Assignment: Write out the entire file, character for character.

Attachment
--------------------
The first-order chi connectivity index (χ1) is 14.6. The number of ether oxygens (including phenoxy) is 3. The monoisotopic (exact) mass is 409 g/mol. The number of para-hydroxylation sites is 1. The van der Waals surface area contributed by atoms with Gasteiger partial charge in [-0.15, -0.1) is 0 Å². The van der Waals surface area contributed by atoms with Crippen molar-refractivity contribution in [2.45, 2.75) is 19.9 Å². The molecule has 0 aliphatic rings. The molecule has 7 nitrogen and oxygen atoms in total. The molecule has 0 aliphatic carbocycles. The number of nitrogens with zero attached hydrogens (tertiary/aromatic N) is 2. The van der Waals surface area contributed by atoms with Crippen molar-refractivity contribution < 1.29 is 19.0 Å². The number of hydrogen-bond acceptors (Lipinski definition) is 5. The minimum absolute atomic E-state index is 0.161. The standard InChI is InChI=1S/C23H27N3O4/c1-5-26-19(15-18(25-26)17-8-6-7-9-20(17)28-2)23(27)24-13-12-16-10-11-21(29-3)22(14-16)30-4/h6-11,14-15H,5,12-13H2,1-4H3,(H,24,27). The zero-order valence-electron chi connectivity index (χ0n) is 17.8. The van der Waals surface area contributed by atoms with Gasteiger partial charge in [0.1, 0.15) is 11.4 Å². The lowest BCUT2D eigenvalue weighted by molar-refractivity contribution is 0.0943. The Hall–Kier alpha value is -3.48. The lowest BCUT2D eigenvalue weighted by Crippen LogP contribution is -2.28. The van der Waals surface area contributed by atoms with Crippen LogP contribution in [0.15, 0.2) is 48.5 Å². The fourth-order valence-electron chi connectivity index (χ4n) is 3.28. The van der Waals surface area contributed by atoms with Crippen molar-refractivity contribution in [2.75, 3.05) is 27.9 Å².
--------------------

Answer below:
The first-order chi connectivity index (χ1) is 14.6. The number of ether oxygens (including phenoxy) is 3. The monoisotopic (exact) mass is 409 g/mol. The number of para-hydroxylation sites is 1. The van der Waals surface area contributed by atoms with Gasteiger partial charge in [-0.15, -0.1) is 0 Å². The van der Waals surface area contributed by atoms with Crippen molar-refractivity contribution in [2.45, 2.75) is 19.9 Å². The molecule has 0 aliphatic rings. The molecule has 7 nitrogen and oxygen atoms in total. The molecule has 0 aliphatic carbocycles. The number of nitrogens with zero attached hydrogens (tertiary/aromatic N) is 2. The van der Waals surface area contributed by atoms with Crippen molar-refractivity contribution < 1.29 is 19.0 Å². The number of hydrogen-bond acceptors (Lipinski definition) is 5. The minimum absolute atomic E-state index is 0.161. The standard InChI is InChI=1S/C23H27N3O4/c1-5-26-19(15-18(25-26)17-8-6-7-9-20(17)28-2)23(27)24-13-12-16-10-11-21(29-3)22(14-16)30-4/h6-11,14-15H,5,12-13H2,1-4H3,(H,24,27). The zero-order valence-electron chi connectivity index (χ0n) is 17.8. The van der Waals surface area contributed by atoms with Gasteiger partial charge in [0.1, 0.15) is 11.4 Å². The lowest BCUT2D eigenvalue weighted by molar-refractivity contribution is 0.0943. The Hall–Kier alpha value is -3.48. The lowest BCUT2D eigenvalue weighted by Crippen LogP contribution is -2.28. The van der Waals surface area contributed by atoms with Crippen LogP contribution in [0.15, 0.2) is 48.5 Å². The fourth-order valence-electron chi connectivity index (χ4n) is 3.28. The van der Waals surface area contributed by atoms with Crippen molar-refractivity contribution in [2.75, 3.05) is 27.9 Å².